Skip to main content

METHODS article

Front. Plant Sci., 15 December 2015
Sec. Plant Biophysics and Modeling
Volume 6 - 2015 |

A Comprehensive Approach to Assess Arabidopsis Survival Phenotype in Water-Limited Condition Using a Non-invasive High-Throughput Phenomics Platform

  • Department of Biology, McGill University, Montreal, QC, Canada

With the rapid rise in global population and the challenges caused by climate changes, the maximization of plant productivity and the development of sustainable agriculture strategies are vital for food security. One of the resources more affected in this new environment will be the limitation of water. In this study, we describe the use of non-invasive technologies exploiting sensors for visible, fluorescent, and near-infrared lights to accurately screen survival phenotypes in Arabidopsis thaliana exposed to water-limited conditions. We implemented two drought protocols and a robust analysis methodology that enabled us to clearly assess the wilting or dryness status of the plants at different time points using a phenomics platform. In conclusion, our approach has shown to be very accurate and suitable for experiments where hundred of samples have to be screened making a manual evaluation unthinkable. This approach can be used not only in functional genomics studies but also in agricultural applications.


Climate changes and environmental pollution will have a significant impact in the food production worldwide. The increase of global temperature will cause more frequent drought events (Prasch and Sonnewald, 2013) defined as soil water deficit or low water availability (Harb et al., 2010). Moreover, a persistent expansion of aridity has been observed since the middle of the 20th century and this process will continue according to current projection models (Dai, 2011). In some areas where crop yield reduction is predicted, major improvements in plant breeding programs and agricultural technology have to be developed (Jones and Thornton, 2003).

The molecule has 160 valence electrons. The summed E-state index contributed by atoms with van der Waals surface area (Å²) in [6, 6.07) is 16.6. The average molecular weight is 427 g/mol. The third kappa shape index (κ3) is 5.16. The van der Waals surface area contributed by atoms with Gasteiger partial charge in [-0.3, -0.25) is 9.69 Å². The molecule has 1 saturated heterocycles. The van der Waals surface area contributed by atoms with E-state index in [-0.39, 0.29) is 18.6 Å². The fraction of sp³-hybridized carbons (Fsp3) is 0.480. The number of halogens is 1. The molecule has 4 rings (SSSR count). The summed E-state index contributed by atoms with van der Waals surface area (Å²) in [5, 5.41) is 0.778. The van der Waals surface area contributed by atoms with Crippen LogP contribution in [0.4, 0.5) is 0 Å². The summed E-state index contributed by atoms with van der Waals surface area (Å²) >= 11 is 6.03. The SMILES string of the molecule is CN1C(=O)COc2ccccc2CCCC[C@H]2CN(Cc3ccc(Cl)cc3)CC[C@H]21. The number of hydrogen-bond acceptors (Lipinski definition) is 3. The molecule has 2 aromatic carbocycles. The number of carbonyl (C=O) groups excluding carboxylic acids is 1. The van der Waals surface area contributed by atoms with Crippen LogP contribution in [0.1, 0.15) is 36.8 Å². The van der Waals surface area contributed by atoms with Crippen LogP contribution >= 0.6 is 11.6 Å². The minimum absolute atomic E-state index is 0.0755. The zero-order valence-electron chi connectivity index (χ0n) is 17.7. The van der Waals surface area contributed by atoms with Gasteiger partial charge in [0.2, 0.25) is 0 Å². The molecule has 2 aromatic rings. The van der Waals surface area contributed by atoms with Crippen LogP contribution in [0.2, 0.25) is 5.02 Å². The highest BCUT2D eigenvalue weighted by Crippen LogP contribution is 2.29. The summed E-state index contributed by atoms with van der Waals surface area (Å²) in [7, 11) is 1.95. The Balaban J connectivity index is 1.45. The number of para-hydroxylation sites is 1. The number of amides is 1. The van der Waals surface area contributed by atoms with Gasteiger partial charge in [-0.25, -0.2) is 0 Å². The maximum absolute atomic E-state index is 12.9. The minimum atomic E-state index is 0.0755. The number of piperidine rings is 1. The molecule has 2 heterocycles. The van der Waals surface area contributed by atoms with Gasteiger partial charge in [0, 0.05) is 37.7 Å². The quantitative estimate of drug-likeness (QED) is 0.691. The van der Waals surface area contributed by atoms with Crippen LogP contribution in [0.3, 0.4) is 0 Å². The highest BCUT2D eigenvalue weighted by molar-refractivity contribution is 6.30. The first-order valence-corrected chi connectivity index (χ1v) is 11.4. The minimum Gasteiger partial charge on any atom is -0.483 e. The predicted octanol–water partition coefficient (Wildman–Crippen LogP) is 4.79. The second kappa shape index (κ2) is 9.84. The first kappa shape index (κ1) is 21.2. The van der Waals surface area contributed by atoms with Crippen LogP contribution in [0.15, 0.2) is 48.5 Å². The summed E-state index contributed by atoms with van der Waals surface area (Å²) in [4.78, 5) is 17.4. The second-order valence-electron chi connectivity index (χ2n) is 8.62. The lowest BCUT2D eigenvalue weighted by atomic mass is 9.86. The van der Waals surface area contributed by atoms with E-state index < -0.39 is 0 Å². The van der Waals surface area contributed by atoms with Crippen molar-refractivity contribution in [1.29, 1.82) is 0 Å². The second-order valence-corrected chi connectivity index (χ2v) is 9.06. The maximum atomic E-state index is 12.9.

The use of different phenomics technologies in plants is a key element to improve our knowledge of the genotype–phenotype association of desired agricultural traits (Neilson et al., 2015) such as the response to water deficit. Some of these methods have been taken from medical applications as is in the case of high-resolutions X-ray computed tomography. This has shown to be an excellent tool to analyze the development of root system at high resolution in a non-destructive way (Lontoc-Roy et al., 2005). Other methodologies have been born specifically for plant phenotyping such as the Scanalyzer HTS developed by LemanTec (LemnaTec GmbH, Wuerselen, Germany) to scan small plants using a variety of wavelength cameras. Worldwide, prestigious universities and research institutes have acquired these technologies such as the CT scanning laboratory for agricultural and environmental research and the McGill Plant Phenomics Platform (MP3) at McGill University (Canada), the Australian Plant Phenomics Facility at the University of Adelaide (Australia) and the Arkansas Center for Plant-Powered Production at Arkansas University (USA).

In addition to the availability of the homozygous genome-wide knockout lines (Furbank and Tester, 2011), Arabidopsis is part of the mustard family (Brassicaceae; Haudry et al., 2013) to which economically relevant crops belong such as the edible canola oil, the cabbage vegetables or the biofuel candidate Camelina sativa for which the overexpression of the Arabidopsis MYB96 has conferred a drought resistance phenotype (Lee et al., 2014). This coupled with its small size and short life cycle (Lack and Evans, 2001) makes of Arabidopsis an excellent model organism to explore with the Scanalyzer HTS (Lemnatec GmbH, Wuerselen, Germany).

Despite the progress achieved in methods to detect genotype–phenotype association and quantify plant phenotypes at high resolution (Klukas et al., 2014), there are still limitations. The development of plant growth protocols, new image analysis algorithms and statistical pipelines is essential to exploit the full potential of these phenomics platforms. In this paper, we present a comprehensive approach to assess drought stress survival experiments using the advantages of our phenomic platform. This method is not limited to a specific protocol and it can be easily implemented into other high-throughput phenotyping facilities.

Materials and Methods

Plant Lines